Dennis wanted to see marijuana legalized, but being a political realist and being so impacted by the life affirming qualities of marijuana, he knew the path to legalization and ending the War on Drugs had to be incremental.

Dennis Peron memoirs

In the documentary interview he explained that “Part of me was to expose this War on Drugs for what it really is which is a war on patients, war on people, war on the most wonderful people of America – the most thinking and loving people of America – the people who smoke marijuana. My whole being has been to legalize marijuana but in the interim maybe we could legalize medical just for those people.”

I know from my talks with Dennis that he had reservations about the marijuana legalization initiatives, but he was well aware that the linchpin of the War on Drugs was marijuana prohibition and that only by legalizing marijuana would that linchpin ever come undone and the iron door of prohibition fall.

He knew what he had begun was far more than just re-storing the medical uses of this ancient plant. At the very beginning of the interview he stated “My name is Dennis Peron. I am the author of Prop. 215. You can say that is the beginning of the end of the War on Drugs. It did change the world.”

Next to the genocide of Native Americans and the enslavement of Africans, the War on Drugs is the most hideous, murderous, reprehensible and inhumane racist program undertaken by the United States government and abetted by almost all segments of American society. This country has exported our War on Drugs throughout the world resulting in millions murdered and tortured with untold millions of lives and families destroyed and ruined through imprisonment and criminal sanctions.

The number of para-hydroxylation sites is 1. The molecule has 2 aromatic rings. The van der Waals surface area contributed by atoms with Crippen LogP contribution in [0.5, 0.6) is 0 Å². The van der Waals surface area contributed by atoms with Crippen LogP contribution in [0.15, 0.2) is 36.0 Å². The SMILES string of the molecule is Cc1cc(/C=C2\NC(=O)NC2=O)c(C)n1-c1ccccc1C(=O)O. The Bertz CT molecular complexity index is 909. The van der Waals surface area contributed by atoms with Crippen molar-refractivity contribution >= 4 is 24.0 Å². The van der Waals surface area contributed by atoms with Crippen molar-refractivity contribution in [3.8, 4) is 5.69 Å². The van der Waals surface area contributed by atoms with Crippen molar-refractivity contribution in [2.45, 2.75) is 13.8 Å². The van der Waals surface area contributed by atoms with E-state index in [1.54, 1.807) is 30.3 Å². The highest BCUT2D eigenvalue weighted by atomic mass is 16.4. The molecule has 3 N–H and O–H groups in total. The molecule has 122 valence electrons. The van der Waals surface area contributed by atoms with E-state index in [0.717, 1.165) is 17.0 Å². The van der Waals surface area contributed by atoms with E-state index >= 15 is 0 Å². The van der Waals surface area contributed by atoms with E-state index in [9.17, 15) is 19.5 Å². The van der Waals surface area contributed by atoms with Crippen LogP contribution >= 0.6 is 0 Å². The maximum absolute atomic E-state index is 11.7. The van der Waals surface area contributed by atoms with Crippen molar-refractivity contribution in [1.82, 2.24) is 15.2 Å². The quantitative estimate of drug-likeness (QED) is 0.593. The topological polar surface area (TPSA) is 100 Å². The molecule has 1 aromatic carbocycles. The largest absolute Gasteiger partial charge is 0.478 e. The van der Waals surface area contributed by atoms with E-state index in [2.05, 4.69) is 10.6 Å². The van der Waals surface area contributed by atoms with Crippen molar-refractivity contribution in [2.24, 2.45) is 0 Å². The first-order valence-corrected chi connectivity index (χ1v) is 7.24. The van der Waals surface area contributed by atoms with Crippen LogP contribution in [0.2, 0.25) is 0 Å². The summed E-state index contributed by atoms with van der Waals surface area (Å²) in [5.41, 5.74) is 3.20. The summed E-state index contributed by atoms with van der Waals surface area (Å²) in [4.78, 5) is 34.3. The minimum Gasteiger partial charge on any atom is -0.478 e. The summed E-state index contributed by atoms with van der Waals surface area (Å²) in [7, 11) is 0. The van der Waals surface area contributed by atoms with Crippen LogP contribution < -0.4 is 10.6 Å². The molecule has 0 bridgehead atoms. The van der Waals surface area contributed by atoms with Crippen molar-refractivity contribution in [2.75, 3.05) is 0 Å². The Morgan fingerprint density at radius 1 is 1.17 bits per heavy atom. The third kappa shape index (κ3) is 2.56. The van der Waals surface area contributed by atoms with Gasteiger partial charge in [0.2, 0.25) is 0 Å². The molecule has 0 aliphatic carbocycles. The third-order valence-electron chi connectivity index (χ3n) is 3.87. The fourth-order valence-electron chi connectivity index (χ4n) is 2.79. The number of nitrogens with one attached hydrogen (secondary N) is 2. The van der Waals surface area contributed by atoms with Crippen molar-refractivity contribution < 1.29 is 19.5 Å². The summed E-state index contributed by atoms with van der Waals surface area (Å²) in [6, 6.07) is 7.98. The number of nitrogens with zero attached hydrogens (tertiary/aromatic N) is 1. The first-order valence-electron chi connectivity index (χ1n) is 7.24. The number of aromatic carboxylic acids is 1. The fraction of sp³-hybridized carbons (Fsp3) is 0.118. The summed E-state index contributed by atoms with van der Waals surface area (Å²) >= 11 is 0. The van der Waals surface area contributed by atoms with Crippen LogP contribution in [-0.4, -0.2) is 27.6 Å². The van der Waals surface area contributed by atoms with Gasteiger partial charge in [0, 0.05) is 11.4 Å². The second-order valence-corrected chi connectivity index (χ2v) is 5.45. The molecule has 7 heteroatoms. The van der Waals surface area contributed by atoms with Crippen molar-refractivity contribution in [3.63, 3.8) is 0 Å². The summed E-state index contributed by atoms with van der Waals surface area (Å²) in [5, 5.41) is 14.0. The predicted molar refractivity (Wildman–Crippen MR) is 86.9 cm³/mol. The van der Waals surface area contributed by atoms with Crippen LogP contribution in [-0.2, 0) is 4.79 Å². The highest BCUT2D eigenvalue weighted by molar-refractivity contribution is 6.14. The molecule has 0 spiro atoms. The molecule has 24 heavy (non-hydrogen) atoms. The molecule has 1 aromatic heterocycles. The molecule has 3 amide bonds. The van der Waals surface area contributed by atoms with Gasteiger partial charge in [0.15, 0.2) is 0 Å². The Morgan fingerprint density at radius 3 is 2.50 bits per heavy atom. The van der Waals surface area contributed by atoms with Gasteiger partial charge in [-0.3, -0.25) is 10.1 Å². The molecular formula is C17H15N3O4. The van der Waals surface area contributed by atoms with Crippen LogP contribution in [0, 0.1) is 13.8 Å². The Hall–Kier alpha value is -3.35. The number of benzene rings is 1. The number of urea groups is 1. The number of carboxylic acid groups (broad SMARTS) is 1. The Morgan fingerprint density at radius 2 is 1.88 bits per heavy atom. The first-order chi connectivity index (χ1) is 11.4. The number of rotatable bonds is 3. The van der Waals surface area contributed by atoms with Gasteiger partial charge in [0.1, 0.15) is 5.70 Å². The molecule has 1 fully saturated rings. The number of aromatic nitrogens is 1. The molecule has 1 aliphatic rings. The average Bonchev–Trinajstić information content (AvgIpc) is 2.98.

Dennis Peron: More Than the Father of Medical Marijuana

Dennis is indeed the father of medical marijuana, but that is just an adjunct achievement to the major accomplishment of his life. More than any one other individual, Dennis dealt a lethal blow to the police/prison/industrial triumphant that profits from the trillions of dollars shoveled down the bottomless pit of prohibition and the cruelties and misery inflicted on people all over the world.

Without the foresight and dynamic energy of Dennis, the U.S. would not be even close to where it is today in legalizing marijuana and winding down the War on Drugs We follow in his footsteps with gratitude and a determination to finish what he so bravely, knowingly and heroically foresaw and began.

Dennis was interviewed by Eddie Funxta in the making of the documentary American Dream: Cali’s 215The interview was conducted in 2010 at the Hotel Normandie in Los Angeles which Dennis was hoping to open as a hotel similar to his Castro Castle in San Francisco only on a much larger scale.

The documentary from which this interview was taken has still not been released but to view the interview with Dennis Peron CLICK HERE. To see a video recounting the life and times of Dennis Peron, CLICK HERE